April is National Pets’ Month. As a nation of animal lovers, solicitor Stephanie Pratt explores what legal actions we can take to protect our furry friends.
Pets are very much part of our families and we make a real effort to ensure they are being looked after and, in many cases, spoiled rotten. As well as taking good care of their health and wellbeing, there are practical, long-term things you can do to ensure your pet is protected.
There is no automatic legal protection offered to pets but it is possible to lay out specific details in documents such as Wills to outline your wishes for them.
There are also benefits for animals in general, as well as your personal tax liabilities, to be gained by leaving a legacy to an animal charity.
A Power of Attorney gives someone you trust the ability to manage your affairs if you are unable to do so – for example should you be travelling abroad or affected by poor mental or physical health. If your pet became ill while you were unable to look after it, the Power of Attorney would be able to take over this responsibility for you. If you have specific requests then these can be outlined when the documentation is being drafted, for instance if you have a preferred vet or course of action to be taken in the event of an accident.
Provision can be made in your Will to record what you would like to happen to your pet in the event of your death, such as passing them into the care of a friend or relative, perhaps with a monetary sum to assist them in looking after the animal. The financial element can be conditional on that person agreeing to care for the animal.
A Trust could also be established and financial assistance could be given to any individuals caring for the animals. The Trust would allow for flexibility and could be used and adapted to the needs of the animals and the funds needed by the person looking after them.
By making a record of your wishes in your Will, you can also express how you would like the animal to be cared for - for instance, if you would wish particular pets to be kept together, given a special diet or kept at a specific location.
We often read sad stories from rehoming charities of pets left behind when their owners pass on. These charities are great at finding a loving new home for the animal where they will be well cared for and loved by a new family. If however you have far more specific wishes on how you would like the animal to be looked after then Wills and Trusts are all great options for managing that care.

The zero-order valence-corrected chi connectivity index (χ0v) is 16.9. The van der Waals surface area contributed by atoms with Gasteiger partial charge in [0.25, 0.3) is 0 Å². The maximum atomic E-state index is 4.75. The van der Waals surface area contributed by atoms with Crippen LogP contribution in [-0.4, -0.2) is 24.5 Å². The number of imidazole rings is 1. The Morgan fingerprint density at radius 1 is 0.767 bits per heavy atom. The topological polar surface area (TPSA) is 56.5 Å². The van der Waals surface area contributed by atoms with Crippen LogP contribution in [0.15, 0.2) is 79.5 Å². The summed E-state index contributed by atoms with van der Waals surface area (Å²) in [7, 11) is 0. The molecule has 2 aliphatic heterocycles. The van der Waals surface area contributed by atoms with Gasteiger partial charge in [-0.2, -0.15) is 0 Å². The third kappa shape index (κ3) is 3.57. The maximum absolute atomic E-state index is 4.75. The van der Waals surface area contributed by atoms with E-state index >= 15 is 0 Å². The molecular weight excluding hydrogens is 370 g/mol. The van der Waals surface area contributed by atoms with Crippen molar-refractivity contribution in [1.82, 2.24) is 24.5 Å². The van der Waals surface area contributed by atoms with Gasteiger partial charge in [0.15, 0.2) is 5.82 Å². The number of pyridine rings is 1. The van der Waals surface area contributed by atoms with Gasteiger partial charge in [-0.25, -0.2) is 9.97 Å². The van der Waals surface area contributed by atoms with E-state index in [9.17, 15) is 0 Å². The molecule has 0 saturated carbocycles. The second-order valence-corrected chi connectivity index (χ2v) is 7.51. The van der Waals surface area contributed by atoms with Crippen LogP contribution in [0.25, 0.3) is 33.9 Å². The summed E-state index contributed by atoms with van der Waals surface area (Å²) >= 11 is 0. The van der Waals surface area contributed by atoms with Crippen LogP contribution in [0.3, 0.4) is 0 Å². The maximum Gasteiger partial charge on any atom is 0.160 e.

It is not possible to leave items or cash to an animal directly. Leaving money to an animal charity in your Will with the request that you would like them to care for or rehome your pet is a popular option.
More than 15% of charities’ income comes from legacies in Wills and this financial support allows them to continue their invaluable work. As well as the feel-good element of being a benefactor, there can also be financial benefits for your loved ones from an Inheritance Tax perspective.
If you leave at least 10% of your estate to a registered charity then there may be a reduced Inheritance Tax rate of 36% applied to your taxable estate. This can significantly reduce the overall tax bill being faced by those you want to provide for after you have gone.
People keeping animal ash in the hope that it can be buried with them when they pass away may be disappointed to learn this is not legal. Pets’ ashes are considered, in the eyes of the law, to be 'waste' and cemeteries for humans are not licensed as waste sites. Some pet cemeteries allow for human and pet burials so burial together can take place at these limited sites.
There are many factors to consider when dealing with the management of your estate and providing for your pet is a small but important part of that for many people. The number of considerations around this one matter highlights the importance of having up-to-date and detailed legal and financial preparations, as well as the importance of working with an experienced advisor.